Did School District officials have a clear sense of what the public was willing to fund when a $69.6 million plan to overhaul Walla Walla High School was proposed?
That’s debatable. And it has been debated around town, and in the School District Board room, since the bond proposal failed to be approved earlier this year.
Now, school officials have embarked on a mission with the goal of obtaining a crystal clear vision of what Walla Wallans want and will support.
The district is conducting a telephone survey through Washington State University using a scientific model making it accurate with a relatively small margin of error. The WSU survey starts with a random selection of 5,000 residents and then 300 responses will be collected, said Mark Higgins, school district spokesman.
In addition, school officials are hoping a large number of people to fill out an online SurveyMonkey questionnaire on the district website (wwps.org). Results from SurveyMonkey are far from reliable, and school officials are well of aware of that. The online questionnaire will be used do its data can be compared from the WSU survey results. It’s essentially a double check that could prove helpful in confirming trends.
But this effort will only succeed if people agree to talk with pollsters and a wide array of folks — and a whole lotta them — take the online survey.
Shortly after the Wa-Hi bond proposal failed, Superintendent Mick Miller conducted a town-hall style meeting seeking direction from the community.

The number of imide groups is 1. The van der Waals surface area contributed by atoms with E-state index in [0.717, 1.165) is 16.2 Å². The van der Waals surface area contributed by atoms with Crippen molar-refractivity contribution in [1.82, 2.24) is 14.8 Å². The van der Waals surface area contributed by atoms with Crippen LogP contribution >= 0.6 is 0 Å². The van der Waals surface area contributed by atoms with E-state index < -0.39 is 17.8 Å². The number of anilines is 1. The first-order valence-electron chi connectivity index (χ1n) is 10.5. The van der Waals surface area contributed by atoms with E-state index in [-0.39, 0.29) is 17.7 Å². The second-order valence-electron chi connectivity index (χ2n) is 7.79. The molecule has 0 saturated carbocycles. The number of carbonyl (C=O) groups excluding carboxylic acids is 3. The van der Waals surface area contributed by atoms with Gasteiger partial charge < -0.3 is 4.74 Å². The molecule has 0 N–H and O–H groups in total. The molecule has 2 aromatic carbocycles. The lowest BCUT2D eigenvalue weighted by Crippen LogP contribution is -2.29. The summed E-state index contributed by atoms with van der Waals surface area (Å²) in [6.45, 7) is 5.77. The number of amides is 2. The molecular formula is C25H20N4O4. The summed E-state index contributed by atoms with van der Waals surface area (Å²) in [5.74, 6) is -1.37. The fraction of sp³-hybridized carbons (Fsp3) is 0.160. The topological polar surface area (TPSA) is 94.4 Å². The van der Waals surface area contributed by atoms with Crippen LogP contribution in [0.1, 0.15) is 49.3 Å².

At that meeting a citizen, Tim McCarty, suggested the district or the citizen bond committee contract with a professional research firm to test options with voters. He said scientific, accurate polling is essential in getting a true read on the direction voters favor.
Miller and the Board not only listened to McCarty, the heard him. They heard what many of the 60 people said at that first meeting and the others that have followed.
Miller and the Board were particularly interested in knowing specifically why people voted against the bond and what they would be willing to support in the future.
Miller, Board members and district officials should be commended for hearing the public and seeking out information to get a true pulse of the community even though the final results could mean a total shift in direction. They are taking a wise approach in developing a new Wa-Hi plan.